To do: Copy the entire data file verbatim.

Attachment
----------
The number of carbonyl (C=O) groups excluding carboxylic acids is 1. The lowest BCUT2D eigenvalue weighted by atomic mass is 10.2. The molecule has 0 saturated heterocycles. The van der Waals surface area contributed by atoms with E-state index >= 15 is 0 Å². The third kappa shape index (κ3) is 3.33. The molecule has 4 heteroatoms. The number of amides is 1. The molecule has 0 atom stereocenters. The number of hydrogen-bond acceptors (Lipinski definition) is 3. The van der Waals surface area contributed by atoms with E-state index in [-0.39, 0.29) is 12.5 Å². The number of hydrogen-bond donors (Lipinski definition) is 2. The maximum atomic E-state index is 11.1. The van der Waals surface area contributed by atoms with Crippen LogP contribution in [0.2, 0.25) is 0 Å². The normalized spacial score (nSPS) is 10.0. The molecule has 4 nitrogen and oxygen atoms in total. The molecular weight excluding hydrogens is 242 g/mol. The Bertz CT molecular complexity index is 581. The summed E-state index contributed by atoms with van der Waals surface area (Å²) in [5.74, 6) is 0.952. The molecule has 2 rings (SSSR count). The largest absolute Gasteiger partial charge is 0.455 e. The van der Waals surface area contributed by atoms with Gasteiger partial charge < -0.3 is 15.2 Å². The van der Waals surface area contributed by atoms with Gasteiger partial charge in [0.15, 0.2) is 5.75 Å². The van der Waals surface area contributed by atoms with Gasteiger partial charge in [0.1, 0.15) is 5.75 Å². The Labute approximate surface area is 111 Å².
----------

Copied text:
The number of carbonyl (C=O) groups excluding carboxylic acids is 1. The lowest BCUT2D eigenvalue weighted by atomic mass is 10.2. The molecule has 0 saturated heterocycles. The van der Waals surface area contributed by atoms with E-state index >= 15 is 0 Å². The third kappa shape index (κ3) is 3.33. The molecule has 4 heteroatoms. The number of amides is 1. The molecule has 0 atom stereocenters. The number of hydrogen-bond acceptors (Lipinski definition) is 3. The van der Waals surface area contributed by atoms with E-state index in [-0.39, 0.29) is 12.5 Å². The number of hydrogen-bond donors (Lipinski definition) is 2. The maximum atomic E-state index is 11.1. The van der Waals surface area contributed by atoms with Crippen LogP contribution in [0.2, 0.25) is 0 Å². The normalized spacial score (nSPS) is 10.0. The molecule has 4 nitrogen and oxygen atoms in total. The molecular weight excluding hydrogens is 242 g/mol. The Bertz CT molecular complexity index is 581. The summed E-state index contributed by atoms with van der Waals surface area (Å²) in [5.74, 6) is 0.952. The molecule has 2 rings (SSSR count). The largest absolute Gasteiger partial charge is 0.455 e. The van der Waals surface area contributed by atoms with Gasteiger partial charge < -0.3 is 15.2 Å². The van der Waals surface area contributed by atoms with Gasteiger partial charge in [0.15, 0.2) is 5.75 Å². The van der Waals surface area contributed by atoms with Gasteiger partial charge in [0.1, 0.15) is 5.75 Å². The Labute approximate surface area is 111 Å².